A new report by Graychain found the number of new crypto loans increased by 239% from the first quarter of this year to the second (5462 to 18562).
It’s a very new, and fast-growing sector, that two years ago virtually didn’t exist.
But Graychain’s research found that just $86 million in annual interest was paid on the $4.7 billion – an estimated return of just 1.8%.
That’s well under the 6-10% annual interest it costs to borrow crypto.
But loans are snowballing every month.
Graychain notes: “The data we have suggests that approximately 35% of originated loans are still active.
“This means that the industry is capitalizing on around 5.1% of its active value, or 1.8% of its originated value. Both of those numbers will grow.”
The report suggests one reason returns are low is because most crypto loans are very short term, leaving little time for interest to accrue.
The report says:
“Over the past 18 months, approximately 244,000 loans have been originated. It is important to note that many of these are short term, weeks or even days long.
“This means that individual loans often don’t have much time to generate interest for the lender, and origination happens frequently”.
Loans originated in the first quarter amounted to $64.8 million; in the second quarter, that figure grew to $159.3 million.
The value of the new loans also isn’t increasing as fast as the number of new loans – the value is up 146% compared to the 239% increase in the number of loans – meaning there’s been a decrease in the average loan value.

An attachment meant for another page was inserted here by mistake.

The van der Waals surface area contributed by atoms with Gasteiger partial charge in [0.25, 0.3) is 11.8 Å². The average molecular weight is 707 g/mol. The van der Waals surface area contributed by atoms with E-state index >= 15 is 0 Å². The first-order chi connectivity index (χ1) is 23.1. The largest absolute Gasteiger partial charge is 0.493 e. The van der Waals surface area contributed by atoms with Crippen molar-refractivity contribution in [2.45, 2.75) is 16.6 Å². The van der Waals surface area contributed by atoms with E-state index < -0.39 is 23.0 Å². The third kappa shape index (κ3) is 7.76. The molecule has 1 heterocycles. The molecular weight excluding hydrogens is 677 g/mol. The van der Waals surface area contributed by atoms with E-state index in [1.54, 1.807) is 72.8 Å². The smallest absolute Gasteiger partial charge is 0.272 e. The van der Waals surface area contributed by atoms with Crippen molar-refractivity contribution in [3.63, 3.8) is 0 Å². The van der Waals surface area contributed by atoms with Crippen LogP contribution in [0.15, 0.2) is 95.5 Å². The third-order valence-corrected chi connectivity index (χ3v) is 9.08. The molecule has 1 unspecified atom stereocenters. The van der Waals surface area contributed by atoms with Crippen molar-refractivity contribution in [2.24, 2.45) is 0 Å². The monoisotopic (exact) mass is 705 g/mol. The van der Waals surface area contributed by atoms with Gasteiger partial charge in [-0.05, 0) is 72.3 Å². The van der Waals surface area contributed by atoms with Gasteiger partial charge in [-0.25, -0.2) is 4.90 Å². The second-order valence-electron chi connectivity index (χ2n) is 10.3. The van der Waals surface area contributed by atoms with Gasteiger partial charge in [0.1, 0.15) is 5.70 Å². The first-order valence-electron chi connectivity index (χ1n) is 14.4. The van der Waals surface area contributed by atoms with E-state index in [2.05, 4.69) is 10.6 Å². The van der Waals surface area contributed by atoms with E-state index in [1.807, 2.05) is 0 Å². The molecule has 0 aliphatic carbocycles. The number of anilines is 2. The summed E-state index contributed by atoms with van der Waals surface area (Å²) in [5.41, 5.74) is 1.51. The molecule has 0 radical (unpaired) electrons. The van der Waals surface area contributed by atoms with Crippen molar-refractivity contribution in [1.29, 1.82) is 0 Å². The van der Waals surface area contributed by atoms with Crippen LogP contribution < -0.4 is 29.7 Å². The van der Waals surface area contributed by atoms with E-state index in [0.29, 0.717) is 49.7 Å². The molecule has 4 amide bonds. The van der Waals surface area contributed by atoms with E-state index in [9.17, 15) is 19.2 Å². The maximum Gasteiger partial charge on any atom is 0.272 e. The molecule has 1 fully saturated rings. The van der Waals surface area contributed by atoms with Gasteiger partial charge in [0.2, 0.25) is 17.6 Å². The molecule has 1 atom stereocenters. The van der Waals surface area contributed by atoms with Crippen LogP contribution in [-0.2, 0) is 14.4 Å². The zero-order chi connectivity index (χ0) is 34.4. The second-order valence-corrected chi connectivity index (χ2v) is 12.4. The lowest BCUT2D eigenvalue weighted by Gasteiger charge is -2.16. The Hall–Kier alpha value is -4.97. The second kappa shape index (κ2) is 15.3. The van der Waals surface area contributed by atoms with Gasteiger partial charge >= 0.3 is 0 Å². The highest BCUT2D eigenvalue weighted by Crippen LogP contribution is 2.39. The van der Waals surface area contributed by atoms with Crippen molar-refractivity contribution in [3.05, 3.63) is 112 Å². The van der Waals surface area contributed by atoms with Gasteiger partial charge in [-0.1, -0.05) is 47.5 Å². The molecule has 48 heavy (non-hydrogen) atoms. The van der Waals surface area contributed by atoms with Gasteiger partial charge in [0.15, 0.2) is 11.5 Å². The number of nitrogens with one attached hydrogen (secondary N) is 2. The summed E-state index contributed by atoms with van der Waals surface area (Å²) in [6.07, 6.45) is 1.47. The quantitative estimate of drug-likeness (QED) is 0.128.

“That means that people are making more small loans, rather than borrowing millions at a time.
“This suggests adoption (on the public platforms) by more average consumers, rather than institutional borrowers.”
A range of new services have sprung up enabling ordinary people to loan out their crypto at attractive interest rates – DharmaLever promises up to 14% annually, WhaleLand offers 11.46% if you lend out some Ethereum Classic, while BlockFi has 6.2% annual interest for Ethereum.
These rates change frequently but stablecoin lending offers some of the better rates: Celsius Network offers stablecoin lenders 8% while Compound Finance offers 12% for Dai and 9% for USD Coin.
Unfortunately, the report does not break down the average returns that individual lenders are actually making on an annual basis from such services.
Hopefully they can include that in a future report – Graychain intends to release an update every quarter.
Almost 100% of loans are collateralized – with many platforms pitching services to retail borrowers as a way of ‘keeping’ their crypto and spending it (or reinvesting it).
People borrow for leverage (which magnifies both profits and loss), for arbitrage and for tax reasons (selling borrowed coins is treated differently by tax authorities).
The high turnover and number of short-term loans suggest many traders are using it for speculative activity – they borrow to avoid triggering a taxable event, then make a short term bet on a token’s movement, and then pay off the loan straight after.
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